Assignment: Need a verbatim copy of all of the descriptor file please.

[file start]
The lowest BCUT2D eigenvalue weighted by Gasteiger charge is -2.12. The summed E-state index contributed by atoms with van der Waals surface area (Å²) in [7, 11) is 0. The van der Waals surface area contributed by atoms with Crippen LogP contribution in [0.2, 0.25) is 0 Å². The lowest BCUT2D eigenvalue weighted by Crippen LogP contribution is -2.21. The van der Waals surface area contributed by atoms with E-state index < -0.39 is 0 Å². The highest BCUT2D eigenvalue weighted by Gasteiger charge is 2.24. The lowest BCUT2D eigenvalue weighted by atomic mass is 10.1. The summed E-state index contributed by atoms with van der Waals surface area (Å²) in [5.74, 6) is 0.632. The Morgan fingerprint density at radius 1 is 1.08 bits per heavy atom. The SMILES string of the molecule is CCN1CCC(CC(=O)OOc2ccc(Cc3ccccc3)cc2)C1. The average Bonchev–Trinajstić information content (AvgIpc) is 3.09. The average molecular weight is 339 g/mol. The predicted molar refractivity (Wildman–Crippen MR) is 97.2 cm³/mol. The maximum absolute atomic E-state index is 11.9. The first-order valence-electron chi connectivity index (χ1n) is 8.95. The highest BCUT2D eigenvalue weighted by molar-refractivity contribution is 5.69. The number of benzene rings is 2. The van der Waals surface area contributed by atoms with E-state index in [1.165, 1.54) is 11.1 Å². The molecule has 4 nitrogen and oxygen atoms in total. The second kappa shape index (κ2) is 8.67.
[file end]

The lowest BCUT2D eigenvalue weighted by Gasteiger charge is -2.12. The summed E-state index contributed by atoms with van der Waals surface area (Å²) in [7, 11) is 0. The van der Waals surface area contributed by atoms with Crippen LogP contribution in [0.2, 0.25) is 0 Å². The lowest BCUT2D eigenvalue weighted by Crippen LogP contribution is -2.21. The van der Waals surface area contributed by atoms with E-state index < -0.39 is 0 Å². The highest BCUT2D eigenvalue weighted by Gasteiger charge is 2.24. The lowest BCUT2D eigenvalue weighted by atomic mass is 10.1. The summed E-state index contributed by atoms with van der Waals surface area (Å²) in [5.74, 6) is 0.632. The Morgan fingerprint density at radius 1 is 1.08 bits per heavy atom. The SMILES string of the molecule is CCN1CCC(CC(=O)OOc2ccc(Cc3ccccc3)cc2)C1. The average Bonchev–Trinajstić information content (AvgIpc) is 3.09. The average molecular weight is 339 g/mol. The predicted molar refractivity (Wildman–Crippen MR) is 97.2 cm³/mol. The maximum absolute atomic E-state index is 11.9. The first-order valence-electron chi connectivity index (χ1n) is 8.95. The highest BCUT2D eigenvalue weighted by molar-refractivity contribution is 5.69. The number of benzene rings is 2. The van der Waals surface area contributed by atoms with E-state index in [1.165, 1.54) is 11.1 Å². The molecule has 4 nitrogen and oxygen atoms in total. The second kappa shape index (κ2) is 8.67.